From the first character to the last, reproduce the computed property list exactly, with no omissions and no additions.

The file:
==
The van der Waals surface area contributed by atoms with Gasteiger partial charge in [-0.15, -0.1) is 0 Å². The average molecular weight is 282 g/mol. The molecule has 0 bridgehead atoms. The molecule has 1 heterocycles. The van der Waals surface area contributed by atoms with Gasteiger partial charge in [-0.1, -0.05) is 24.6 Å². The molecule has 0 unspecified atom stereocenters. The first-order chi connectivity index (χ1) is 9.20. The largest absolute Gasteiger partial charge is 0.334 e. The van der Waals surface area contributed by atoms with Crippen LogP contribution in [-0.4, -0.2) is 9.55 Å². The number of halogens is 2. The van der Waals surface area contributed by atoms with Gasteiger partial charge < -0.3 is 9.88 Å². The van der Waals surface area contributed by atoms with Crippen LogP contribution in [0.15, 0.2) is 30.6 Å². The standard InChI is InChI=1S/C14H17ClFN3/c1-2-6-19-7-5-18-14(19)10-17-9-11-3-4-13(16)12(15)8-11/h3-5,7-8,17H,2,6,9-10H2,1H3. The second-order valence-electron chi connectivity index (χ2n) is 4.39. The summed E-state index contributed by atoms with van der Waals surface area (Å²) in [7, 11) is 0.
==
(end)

The van der Waals surface area contributed by atoms with Gasteiger partial charge in [-0.15, -0.1) is 0 Å². The average molecular weight is 282 g/mol. The molecule has 0 bridgehead atoms. The molecule has 1 heterocycles. The van der Waals surface area contributed by atoms with Gasteiger partial charge in [-0.1, -0.05) is 24.6 Å². The molecule has 0 unspecified atom stereocenters. The first-order chi connectivity index (χ1) is 9.20. The largest absolute Gasteiger partial charge is 0.334 e. The van der Waals surface area contributed by atoms with Crippen LogP contribution in [-0.4, -0.2) is 9.55 Å². The number of halogens is 2. The van der Waals surface area contributed by atoms with Gasteiger partial charge < -0.3 is 9.88 Å². The van der Waals surface area contributed by atoms with Crippen LogP contribution in [0.15, 0.2) is 30.6 Å². The standard InChI is InChI=1S/C14H17ClFN3/c1-2-6-19-7-5-18-14(19)10-17-9-11-3-4-13(16)12(15)8-11/h3-5,7-8,17H,2,6,9-10H2,1H3. The second-order valence-electron chi connectivity index (χ2n) is 4.39. The summed E-state index contributed by atoms with van der Waals surface area (Å²) in [7, 11) is 0.